Holidays Are for E-Commerce


Retail e-commerce sales are set to increase 16.4 percent to reach $262.3 billion in 2013, according to eMarketer estimates, after increasing by 16.2 percent in 2012. Almost one-quarter (23.5 percent) of U.S. retail e-commerce sales will occur in the last two months of the year, 15.1 percent more than holiday-season sales accounted for in 2012. Of that total, e-commerce sales will total $41.7 billion this year, and escalate to total more than $100 billion in 2017. Tablets continue to grow in popularity for retail purchasing, accounting for 62.5 percent of U.S. retail m-commerce sales overall.


With mobile increasing its share of all e-commerce sales logged, retailers are focusing on omnichannel campaigns and dedicating more dollars to digital advertising—about $9.4 billion this year, up 14.9 percent from 2012 and representing 22.3 percent of all U.S. digital ad spending. What’s more, eMarketer estimates that about two-thirds of retail digital ad spend will go toward direct response formats including classifieds, email, lead generation, and mobile messaging.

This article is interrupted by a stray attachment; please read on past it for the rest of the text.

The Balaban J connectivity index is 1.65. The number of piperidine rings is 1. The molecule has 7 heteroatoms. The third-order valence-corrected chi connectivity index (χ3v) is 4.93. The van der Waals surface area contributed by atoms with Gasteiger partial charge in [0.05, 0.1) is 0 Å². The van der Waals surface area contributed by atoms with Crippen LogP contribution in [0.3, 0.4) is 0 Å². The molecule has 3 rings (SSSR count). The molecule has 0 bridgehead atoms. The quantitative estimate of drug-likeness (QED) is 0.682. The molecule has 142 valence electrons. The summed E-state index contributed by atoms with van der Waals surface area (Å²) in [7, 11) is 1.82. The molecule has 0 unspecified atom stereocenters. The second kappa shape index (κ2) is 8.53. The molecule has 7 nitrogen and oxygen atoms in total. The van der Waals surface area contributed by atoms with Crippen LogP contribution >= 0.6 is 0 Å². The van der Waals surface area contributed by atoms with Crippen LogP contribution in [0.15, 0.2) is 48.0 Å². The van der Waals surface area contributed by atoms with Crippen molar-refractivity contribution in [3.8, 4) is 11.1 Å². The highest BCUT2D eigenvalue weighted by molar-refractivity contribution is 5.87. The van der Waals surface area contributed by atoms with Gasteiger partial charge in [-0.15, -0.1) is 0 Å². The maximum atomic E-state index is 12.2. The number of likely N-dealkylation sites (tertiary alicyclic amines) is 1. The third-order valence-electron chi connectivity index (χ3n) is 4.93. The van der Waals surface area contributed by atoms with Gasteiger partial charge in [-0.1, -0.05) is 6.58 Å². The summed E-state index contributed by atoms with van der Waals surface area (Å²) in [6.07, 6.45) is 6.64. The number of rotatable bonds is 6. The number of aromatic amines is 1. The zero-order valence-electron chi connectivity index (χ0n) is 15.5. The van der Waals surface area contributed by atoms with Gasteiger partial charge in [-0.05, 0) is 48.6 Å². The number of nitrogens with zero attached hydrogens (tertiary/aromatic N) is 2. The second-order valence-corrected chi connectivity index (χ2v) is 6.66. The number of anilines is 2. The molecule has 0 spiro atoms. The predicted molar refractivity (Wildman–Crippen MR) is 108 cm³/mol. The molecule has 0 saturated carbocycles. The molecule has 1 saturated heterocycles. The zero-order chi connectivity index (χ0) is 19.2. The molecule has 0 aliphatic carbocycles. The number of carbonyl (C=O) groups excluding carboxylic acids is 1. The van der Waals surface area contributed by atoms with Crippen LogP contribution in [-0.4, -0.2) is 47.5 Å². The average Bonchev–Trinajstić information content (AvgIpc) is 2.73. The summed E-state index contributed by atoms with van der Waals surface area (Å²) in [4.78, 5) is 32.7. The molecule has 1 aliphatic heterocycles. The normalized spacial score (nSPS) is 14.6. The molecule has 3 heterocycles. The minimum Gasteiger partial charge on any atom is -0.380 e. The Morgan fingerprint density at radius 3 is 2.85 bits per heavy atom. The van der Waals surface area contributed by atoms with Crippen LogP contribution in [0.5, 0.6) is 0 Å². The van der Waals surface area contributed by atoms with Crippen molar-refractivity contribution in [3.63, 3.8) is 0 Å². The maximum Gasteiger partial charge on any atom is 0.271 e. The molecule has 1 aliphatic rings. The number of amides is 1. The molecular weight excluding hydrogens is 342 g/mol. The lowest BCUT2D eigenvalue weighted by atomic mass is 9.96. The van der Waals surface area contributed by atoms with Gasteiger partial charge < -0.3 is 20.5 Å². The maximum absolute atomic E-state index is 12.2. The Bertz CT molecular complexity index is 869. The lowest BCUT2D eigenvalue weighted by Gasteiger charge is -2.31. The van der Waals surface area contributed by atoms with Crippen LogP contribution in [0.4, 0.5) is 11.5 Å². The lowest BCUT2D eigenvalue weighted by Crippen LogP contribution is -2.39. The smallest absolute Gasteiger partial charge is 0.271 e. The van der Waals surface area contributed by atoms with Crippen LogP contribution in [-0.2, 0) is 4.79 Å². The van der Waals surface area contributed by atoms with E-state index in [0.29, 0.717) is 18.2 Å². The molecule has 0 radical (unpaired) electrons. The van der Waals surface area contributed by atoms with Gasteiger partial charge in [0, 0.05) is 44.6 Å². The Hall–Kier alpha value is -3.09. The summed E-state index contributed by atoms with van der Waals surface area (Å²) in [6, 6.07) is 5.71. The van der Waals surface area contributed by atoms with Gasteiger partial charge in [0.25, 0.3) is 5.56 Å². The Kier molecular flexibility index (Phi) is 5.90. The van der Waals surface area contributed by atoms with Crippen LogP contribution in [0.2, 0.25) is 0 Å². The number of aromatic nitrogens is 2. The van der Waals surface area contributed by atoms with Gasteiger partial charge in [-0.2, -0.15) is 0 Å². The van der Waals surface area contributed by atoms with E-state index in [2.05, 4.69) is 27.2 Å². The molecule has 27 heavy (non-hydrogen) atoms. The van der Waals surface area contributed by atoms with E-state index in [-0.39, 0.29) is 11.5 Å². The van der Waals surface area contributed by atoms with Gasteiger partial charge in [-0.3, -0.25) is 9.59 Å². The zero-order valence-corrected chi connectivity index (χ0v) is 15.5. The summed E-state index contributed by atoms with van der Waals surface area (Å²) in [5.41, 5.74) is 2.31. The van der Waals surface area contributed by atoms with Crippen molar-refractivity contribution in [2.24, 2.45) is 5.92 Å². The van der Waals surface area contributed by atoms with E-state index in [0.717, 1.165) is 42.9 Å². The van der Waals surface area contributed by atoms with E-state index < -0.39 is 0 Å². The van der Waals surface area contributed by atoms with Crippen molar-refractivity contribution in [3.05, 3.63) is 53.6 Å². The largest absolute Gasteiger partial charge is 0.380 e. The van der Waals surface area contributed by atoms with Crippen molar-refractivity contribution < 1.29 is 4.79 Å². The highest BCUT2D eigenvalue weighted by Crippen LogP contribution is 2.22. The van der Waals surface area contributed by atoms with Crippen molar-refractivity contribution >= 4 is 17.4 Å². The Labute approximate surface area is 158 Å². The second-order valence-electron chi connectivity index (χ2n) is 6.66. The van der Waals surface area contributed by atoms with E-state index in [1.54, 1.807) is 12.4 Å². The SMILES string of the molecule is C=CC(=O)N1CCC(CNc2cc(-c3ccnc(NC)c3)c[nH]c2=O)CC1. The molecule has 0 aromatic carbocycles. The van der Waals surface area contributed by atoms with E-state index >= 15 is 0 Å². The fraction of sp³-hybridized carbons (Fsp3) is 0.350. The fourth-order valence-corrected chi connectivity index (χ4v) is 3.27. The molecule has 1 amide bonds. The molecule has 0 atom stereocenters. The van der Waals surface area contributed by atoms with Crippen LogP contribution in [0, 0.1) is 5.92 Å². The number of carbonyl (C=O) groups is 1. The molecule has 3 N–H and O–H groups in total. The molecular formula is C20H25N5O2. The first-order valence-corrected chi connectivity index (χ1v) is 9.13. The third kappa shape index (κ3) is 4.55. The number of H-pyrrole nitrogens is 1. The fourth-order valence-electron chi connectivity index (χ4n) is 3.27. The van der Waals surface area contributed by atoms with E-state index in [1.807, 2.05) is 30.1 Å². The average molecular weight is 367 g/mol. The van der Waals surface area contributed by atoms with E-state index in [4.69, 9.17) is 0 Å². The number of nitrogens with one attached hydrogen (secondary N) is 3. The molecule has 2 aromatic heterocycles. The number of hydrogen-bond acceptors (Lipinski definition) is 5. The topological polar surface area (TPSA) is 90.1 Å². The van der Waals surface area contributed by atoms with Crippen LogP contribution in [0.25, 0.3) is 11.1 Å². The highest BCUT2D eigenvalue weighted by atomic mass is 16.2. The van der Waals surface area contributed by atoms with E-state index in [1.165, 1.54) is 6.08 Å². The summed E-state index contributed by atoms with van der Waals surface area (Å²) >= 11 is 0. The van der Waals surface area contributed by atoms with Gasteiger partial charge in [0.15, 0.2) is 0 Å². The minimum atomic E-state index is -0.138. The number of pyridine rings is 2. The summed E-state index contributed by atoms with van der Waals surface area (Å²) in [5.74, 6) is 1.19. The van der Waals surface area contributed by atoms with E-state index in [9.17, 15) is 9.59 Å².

Evidence shows that multichannel shoppers tend to spend more than single-channel shoppers, especially when they are exposed to a unified customer experience. One of the key benefits of an omnichannel strategy, according to a report from customer-experience analytics firm ForeSee, is that it can help counter “showrooming,” the practice of looking at an item at retail before buying it in another channel. Other strategies effective against showrooming include price-matching and cheaper, faster fulfillment options.


While the economy has improved, most U.S. consumers plan to keep their holiday spending at the same levels as 2012, with only 8.9 percent intending to spend more. The two demographic groups with the largest shares of planned holiday spending were boomers (32 percent) and Gen X (34 percent), with $39.5 billion and $41.7 billion, respectively, likely the result of having more children to buy for than seniors or millennials.